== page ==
All this is apparent. Still, I’m not sure Steve Jobs had to state it so blatantly:

“People who are thinking of switching will have no more excuses,” Jobs told devotees during a keynote speech at Macworld Expo. “It’s the newest and most affordable Mac ever.”

You’d think a company with Apple’s heft would more tightly control the verbage that comes out of the mouth of its spokespeople, including the CEO. “No more excuses”? That has a distinctly accusatory tone. Even if it was being delivered to the choir, it’s unnessarily harsh.

I’m not at all tempted by the Shuffle; I’d rather go for the big storage of the regular iPods. But the Mac mini…

I happen to have a spare monitor and keyboard lying around, so all I’d need to buy would be the basic unit and a mouse. I never figured to go back to a desktop, after so many years of using notebooks exclusively. But part of the Mac mini’s hook is greater portability, so I could see using it that way. And I am considering going with a Mac as my next computer anyway, especially with Mac OSX‘s cool functionality.

It’s good to have Apple stirring up the computing pot. The next couple of years should be entertaining.

by Costa Tsiokos, Thu 01/13/2005 09:39pm
Category: Tech, iPod
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cookoo cola

That sums up my reaction to the prospect of Coca-Cola coming out with a coffee-flavored cola this year, with the possible moniker “Blak”. (That name would ensure a flop, in my humble opinion.)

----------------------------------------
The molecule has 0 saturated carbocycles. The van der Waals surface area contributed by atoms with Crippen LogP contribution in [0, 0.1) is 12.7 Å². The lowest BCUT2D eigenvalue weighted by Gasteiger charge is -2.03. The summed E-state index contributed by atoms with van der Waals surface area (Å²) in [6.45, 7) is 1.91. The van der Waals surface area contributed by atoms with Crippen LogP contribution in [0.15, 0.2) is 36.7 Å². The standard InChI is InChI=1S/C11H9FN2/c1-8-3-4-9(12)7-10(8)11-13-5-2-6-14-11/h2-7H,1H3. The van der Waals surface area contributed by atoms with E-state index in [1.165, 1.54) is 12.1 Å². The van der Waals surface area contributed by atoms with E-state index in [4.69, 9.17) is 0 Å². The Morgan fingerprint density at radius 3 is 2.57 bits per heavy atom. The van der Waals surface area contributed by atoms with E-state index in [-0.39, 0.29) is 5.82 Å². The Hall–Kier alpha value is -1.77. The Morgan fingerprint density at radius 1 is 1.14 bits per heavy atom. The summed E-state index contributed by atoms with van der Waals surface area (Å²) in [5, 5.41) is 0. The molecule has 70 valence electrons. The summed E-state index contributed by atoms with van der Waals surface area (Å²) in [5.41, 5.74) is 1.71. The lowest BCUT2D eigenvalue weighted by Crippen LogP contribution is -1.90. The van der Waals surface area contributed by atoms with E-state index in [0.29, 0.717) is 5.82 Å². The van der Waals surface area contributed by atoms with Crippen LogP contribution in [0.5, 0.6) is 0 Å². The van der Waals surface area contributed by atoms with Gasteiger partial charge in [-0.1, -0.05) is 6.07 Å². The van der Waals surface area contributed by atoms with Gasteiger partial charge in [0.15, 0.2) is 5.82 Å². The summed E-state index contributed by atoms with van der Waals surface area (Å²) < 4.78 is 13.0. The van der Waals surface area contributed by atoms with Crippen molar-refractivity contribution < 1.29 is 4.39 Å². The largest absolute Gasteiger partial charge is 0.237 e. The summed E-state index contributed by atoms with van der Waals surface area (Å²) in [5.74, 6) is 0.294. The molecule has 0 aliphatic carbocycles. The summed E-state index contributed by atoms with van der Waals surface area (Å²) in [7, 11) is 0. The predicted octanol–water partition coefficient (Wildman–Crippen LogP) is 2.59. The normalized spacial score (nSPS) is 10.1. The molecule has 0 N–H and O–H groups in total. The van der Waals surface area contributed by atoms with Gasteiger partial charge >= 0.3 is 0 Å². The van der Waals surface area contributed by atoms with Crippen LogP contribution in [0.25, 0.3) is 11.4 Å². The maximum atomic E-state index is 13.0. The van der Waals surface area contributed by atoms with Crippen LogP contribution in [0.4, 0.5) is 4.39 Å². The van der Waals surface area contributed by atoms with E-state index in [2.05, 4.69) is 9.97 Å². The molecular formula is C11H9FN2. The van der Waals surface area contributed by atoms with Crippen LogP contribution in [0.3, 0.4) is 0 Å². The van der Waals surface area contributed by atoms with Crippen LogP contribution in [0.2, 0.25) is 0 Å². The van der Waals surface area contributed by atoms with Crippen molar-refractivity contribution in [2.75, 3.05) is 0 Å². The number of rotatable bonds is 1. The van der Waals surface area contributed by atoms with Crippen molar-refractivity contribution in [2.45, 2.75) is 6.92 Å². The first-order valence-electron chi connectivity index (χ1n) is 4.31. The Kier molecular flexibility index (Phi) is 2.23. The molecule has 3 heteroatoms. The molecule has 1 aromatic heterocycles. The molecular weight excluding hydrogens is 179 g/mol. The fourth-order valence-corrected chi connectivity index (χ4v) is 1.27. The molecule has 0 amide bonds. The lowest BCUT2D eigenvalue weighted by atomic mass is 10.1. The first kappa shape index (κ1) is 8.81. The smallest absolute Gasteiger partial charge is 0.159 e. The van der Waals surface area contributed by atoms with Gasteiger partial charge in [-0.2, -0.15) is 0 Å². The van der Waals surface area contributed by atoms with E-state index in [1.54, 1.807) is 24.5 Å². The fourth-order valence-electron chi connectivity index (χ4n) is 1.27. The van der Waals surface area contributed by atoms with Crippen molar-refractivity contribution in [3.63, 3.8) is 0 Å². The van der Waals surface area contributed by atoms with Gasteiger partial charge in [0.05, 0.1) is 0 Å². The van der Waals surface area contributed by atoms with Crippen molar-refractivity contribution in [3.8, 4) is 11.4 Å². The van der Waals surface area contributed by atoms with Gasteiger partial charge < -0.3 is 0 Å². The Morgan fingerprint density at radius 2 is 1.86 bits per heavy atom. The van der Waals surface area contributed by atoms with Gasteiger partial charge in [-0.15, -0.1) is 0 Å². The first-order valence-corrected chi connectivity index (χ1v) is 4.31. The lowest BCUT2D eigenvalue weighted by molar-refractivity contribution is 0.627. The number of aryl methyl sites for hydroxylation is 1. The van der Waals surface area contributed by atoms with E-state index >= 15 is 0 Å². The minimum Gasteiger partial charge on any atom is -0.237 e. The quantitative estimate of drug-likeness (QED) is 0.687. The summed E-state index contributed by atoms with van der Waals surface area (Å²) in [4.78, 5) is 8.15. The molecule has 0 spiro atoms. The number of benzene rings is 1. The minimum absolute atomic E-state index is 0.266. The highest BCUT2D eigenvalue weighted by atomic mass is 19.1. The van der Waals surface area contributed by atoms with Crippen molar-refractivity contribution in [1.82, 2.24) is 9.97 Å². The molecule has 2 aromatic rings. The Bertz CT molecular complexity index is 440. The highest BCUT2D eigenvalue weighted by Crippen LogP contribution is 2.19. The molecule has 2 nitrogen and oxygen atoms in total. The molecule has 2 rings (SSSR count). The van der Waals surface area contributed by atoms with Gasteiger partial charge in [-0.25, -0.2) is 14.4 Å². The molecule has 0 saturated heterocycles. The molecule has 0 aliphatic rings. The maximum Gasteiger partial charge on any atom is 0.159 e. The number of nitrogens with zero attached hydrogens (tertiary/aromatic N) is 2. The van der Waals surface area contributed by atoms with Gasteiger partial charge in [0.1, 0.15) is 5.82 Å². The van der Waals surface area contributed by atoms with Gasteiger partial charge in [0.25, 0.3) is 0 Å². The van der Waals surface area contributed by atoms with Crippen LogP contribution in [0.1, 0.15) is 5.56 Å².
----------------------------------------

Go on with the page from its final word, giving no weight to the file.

But then again, I hate coffee, so don’t go by me. And despite the failure of Pepsi’s coffee-fied concoction, Kona, nearly ten years back, I have a feeling that the Starbucks-ization of America is so far along that people will now eagerly guzzle a coffee-cola hybrid.

by Costa Tsiokos, Thu 01/13/2005 09:13pm
Category: Advert./Mktg., Food
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Maybe it’s the recent injection of a dastardly ferret into the storyline (I used to own such a rodent), but I’m enjoying Darby Conley’s “Get Fuzzy” a lot more than usual lately.

And in these juiced-up times, who doesn’t love a good steroid joke?

by Costa Tsiokos, Thu 01/13/2005 08:19pm
Category: Comedy, Publishing
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A month ago, I mildly bitched about having too much vacation time as 2004 wound down. Since most people get to the end of the year with exactly the opposite problem, I’m sure I elicited little sympathy.

Get ready to hate on me a little more. I got my first pay stub today, and took note of the vacation time coming to me for 2005:

200 hours. That’s 5 weeks.

Not only that, I get another 40 hours of personal time. So effectively, that’s 6 weeks of paid-for downtime.

I guess, for a change, I should plan ahead for some travel. I’m sure I’ll still have leftover time come December, but I can at least make a serious dent in it before then.

by Costa Tsiokos, Thu 01/13/2005 07:21pm
Category: General